Student-athletes navigate hurdles beyond the field

Examining how pay-to-participate fees and expenses pile up

Graphic Adam Gibbard

Dawson Pierre is on the doorstep of achieving his lifelong dream. From strapping on his football pads at seven years old to wrapping up his career playing safety for the Concordia Stingers, he is ready to transition to a professional level. 

“Just to say you’re going to play professional, it’s like you’re reaching the one per cent,” he said. 

Pierre has showcased his talents at combines, most recently in Texas on Jan 5. However, Pierre initially assumed he couldn’t make the camp.

He had mistakenly overlooked the cost of a hotel room, which is not provided by the camp. The weekend before he was set to depart for Texas, he was sure that he couldn’t afford to go. 

But Pierre understands financial hurdles well. The all-star safety from Longueuil has helped his mother—with whom he lives—to cover expenses. On top of dedicating countless hours to school and athletics, he works at the REACH school in St Lambert, Que. as an attendant, and was on strike with fellow education workers this past winter, further hindering his income. 

Thankfully, along with some money pooled from a GoFundMe campaign and family members, he was able to make the combine.

“A lot of [Canadian student-athletes], after the season, we work full-time jobs, or even during the season,” he said. “A lot of my friends, after the game, go to work as bouncers.” This, Pierre reminded, is on top of ending a game at 6 p.m., working the night, then attending classes the next morning.

Pierre was recently offered an invitation for the CFL Combine in March, held in Winnipeg, Man. His GoFundMe has a goal of $10,000, estimated to cover travel, hotel and participation fees. He was offered the invitation to the combine as a standout athlete. Throughout this past season with the Stingers, Pierre totalled 20 tackles in six games and was named to the Réseau du sport étudiant du Québec all-star team in 2022.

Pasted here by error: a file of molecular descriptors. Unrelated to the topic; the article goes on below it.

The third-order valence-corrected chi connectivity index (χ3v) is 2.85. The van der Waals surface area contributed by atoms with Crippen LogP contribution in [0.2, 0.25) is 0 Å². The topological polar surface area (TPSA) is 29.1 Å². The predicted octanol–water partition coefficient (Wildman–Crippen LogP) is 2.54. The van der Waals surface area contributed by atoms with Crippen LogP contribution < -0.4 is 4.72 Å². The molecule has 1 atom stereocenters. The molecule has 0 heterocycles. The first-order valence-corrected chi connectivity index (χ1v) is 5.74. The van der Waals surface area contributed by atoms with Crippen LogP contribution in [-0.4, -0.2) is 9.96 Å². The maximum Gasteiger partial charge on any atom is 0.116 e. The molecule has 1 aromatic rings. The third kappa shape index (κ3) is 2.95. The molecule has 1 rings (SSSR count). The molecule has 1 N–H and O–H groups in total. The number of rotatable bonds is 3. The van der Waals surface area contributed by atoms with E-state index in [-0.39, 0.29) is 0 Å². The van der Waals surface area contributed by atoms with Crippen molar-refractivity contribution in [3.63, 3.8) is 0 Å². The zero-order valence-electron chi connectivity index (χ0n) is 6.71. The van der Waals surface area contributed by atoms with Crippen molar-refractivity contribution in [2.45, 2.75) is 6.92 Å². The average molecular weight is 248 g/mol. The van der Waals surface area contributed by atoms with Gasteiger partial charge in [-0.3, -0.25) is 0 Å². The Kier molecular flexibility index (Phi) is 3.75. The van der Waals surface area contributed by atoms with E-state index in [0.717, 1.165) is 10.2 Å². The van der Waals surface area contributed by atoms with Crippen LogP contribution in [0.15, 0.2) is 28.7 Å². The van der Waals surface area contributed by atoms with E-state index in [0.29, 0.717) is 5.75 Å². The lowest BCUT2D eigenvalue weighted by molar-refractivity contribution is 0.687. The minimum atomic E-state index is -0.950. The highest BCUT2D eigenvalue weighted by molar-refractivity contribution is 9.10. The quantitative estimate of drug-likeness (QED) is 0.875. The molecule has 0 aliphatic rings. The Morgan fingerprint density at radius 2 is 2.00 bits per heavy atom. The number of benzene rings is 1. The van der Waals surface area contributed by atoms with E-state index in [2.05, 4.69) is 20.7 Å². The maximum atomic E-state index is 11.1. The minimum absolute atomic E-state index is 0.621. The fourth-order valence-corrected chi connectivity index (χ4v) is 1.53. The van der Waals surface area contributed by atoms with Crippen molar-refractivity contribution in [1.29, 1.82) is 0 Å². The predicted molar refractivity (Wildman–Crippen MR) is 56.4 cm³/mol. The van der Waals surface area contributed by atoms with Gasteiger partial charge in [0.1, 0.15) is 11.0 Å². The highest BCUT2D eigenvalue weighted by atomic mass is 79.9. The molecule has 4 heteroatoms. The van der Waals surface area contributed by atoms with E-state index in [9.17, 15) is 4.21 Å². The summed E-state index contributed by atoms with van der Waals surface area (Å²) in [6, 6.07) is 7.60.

Jonathan Collin, a former McGill football player, is also very familiar with the expenses and commitments student-athletes have to endure. Collin joined Fondation Aléo—a foundation that provides financial aid to Quebec student-athletes—in 2014 after completing his degree in education. He currently works as the coordinator of the bursary program. Collin says expenses go beyond standard fees for participation.  

“Access to infrastructure, but also quality infrastructure, is a huge barrier,” said Collin. “If you’re an athlete who’s good at karate, for example, and you live in Lac-St-Jean, pursuing your sport is extremely difficult […] In order to continue, you have to be financially able to move to a different region or travel between them.” Collin confirmed that the majority of requests come from lower-income families in the regions outside Montreal, but “for the most part, it’s across the board. Everyone is hurting.” 

Dominique Grondin-Allard was a university athlete in the United States. Originally from Boisbriand, Que., she committed to the University of Louisiana Monroe on a scholarship for waterskiing, a sport which she says is expensive in itself.

“To get in [to the sport], your family has to at least be a little comfortable [financially],” she said. “But, once you get in, you realize how expensive it actually is. Then you have two types of people, those whose families can afford everything, and then you have the ones who work at different ski schools in exchange for a space to train.” 

Grondin-Allard’s scholarship did not fully cover tuition, cost of living and other fees. As a graduate student, she had to dedicate hours working on campus to make ends meet. In doing so, she was limited to work 20 hours a week by the university at an hourly rate of $7.50 USD. Needless to say, making ends meet was frequently challenging, relying on extra cash-paying jobs such as tutoring. 

“You’re at an age where you feel like a financial burden to your parents,” said Grondin-Allard. “I’m over 20 and still calling my parents a couple of times a year being like ‘I’m too broke. Can you help me out?’ it’s not really doable.”

Although the financial barriers feel insurmountable, and elite sports can be a deterrent because they are “filled with problems,” Collin remains optimistic.

“What we do [at Aléo], I believe profoundly in. Sports is a school of life that is very difficult to replicate and that there’s an enormous value in combining your sport and your studies and the rest of your life.”

This article originally appeared in Volume 44, Issue 8, published January 16, 2024.